Captain Marvel (2019)


Directors: Anna Boden and Ryan Fleck

Screenwriters: Anna Boden, Ryan Fleck, and Geneva Robertson-Dworet

Cast: Brie Larson, Samuel L. Jackson, Ben Mendelsohn, Jude Law, Annette Bening, and Lashana Lynch

Ever since that cryptic page sent by Nick Fury (Samuel L. Jackson) in the post-credit scene from Avengers: Infinity War, people have been saying…”Who’s Captain Marvel?” That is an epic question in itself. Those familiar with the Marvel Comics origin of Captain Marvel know it is a strange one. The first Captain Marvel dates back to 1939 as a fictional comic book superhero from the now defunct Whiz Comics. Whiz and Captain Marvel were put on the back burner after DC Comics sued the publisher over Captain Marvel’s similarity to Superman in the 1950s. Marvel Comics eventually developed a trademark on their own character named Captain Marvel in the 1960s with the caveat that in order to retain the trademark, they’d need to publish a Captain Marvel title at least once every two years, leading to DC eventually rename their iteration Shazam, a character that is also getting the cinematic treatment this year. But that’s not all! Marvel’s Captain Marvel went through 6 different versions before finally arriving as the Carol Danvers version that we have now!

Ok, so now that we have that out of the way, who’s Captain Marvel and what is this movie all about? Captain Marvel is centered around Carol Danvers (played by Brie Larson), a U.S. Air Force pilot who through a series of events is recruited to an elite team of alien warriors called the Kree on the planet of Hala. Danvers develops superpowers under the tutelage of her mentor and commander, Yon-Rogg (Jude Law). With the Kree, Danvers (known as Vers to her Kree comrades), helps fight in an ongoing war against a group of alien shapeshifters known as the Skrulls. The tricky bit is somewhere along the line, Vers (Danvers) has forgotten any and all of her life on Earth save for some disturbing nightmares featuring a woman (Annete Bening) she recognizes but cannot place. During a botched rescue operation, the Skrull commander, Talos (Ben Mendelsohn) capture Vers and tortures her for answers about the Kree as they make way to Earth with the plan to find a scientist who may be the key to helping them develop a quantum drive that would give them the edge in the battle against the Kree. Vers manages to escape only to crash land in Los Angeles. It is here that we discover that it is the 1990s, and Vers’s spectacle of an entrance draws the attention of (much younger) S.H.I.E.L.D. agents Nick Fury (Jackson) and Phil Coulson (Clark Gregg). Now it’s a race against time as Vers teams up with S.H.I.E.L.D. to stop the Skrulls from obtaining the quantum drive. Another battle – one of identity – also ensues as Vers’s sudden appearance on Earth begins to uproot some repressed memories of her previous life on Earth, some of which may affect the future of the universe! So the stakes are high.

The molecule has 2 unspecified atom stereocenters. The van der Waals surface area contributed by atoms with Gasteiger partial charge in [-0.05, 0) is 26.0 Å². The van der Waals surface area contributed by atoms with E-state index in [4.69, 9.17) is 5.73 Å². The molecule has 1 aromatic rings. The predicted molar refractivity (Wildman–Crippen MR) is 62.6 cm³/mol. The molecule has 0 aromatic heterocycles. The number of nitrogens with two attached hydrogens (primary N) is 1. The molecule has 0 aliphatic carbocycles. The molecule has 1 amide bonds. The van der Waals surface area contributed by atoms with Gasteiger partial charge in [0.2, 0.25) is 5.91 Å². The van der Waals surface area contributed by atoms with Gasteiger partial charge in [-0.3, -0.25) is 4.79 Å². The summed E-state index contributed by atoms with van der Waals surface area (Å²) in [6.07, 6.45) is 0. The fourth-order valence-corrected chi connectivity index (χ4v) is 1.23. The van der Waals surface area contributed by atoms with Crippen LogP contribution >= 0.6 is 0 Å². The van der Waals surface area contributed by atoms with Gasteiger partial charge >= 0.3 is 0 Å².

Captain Marvel is a very fun movie, and much credit for its success goes to Larson, who really carves out a character here that could fall flat with the wrong performer in the role. She is charismatic and all-in on this performance, which is no surprise given she’s an Oscar winner for her work in the intensely gripping film Room. Captain Marvel certainly is a pivot from Room, but Larson’s versatility shows here that she’s a bankable and playful actress who will elevate a film. Her chemistry with Jackson, Mendelsohn, and Danvers’s best friend Maria Rambeau (played by Lashana Lynch) is contagious, helping the audience feel much more connected to the film’s events.

In addition to the performances, the action and story are on point as well. I think there were some heightened expectations that this film would provide more clues and explanations associated with the fateful climax of Avengers: Infinity War, but Captain Marvel is an origin story film and it takes place well before Thanos started outfitting that gauntlet with infinity stones. That being said, Captain Marvel is not without some nuance in providing a few answers to some questions within the MCU. Several of which can be attributed to the scene-stealing break-out star of the film, Goose. I’ll say no more. If there’s one other scene-stealer of note worth mentioning, it’s the late, great Stan Lee. 2019 will mark the last year of Stan Lee Marvel film cameos. Captain Marvel, Endgame and Spider-Man: Far From Home all feature appearances by the comic legend, and this one from Captain Marvel is a real gem.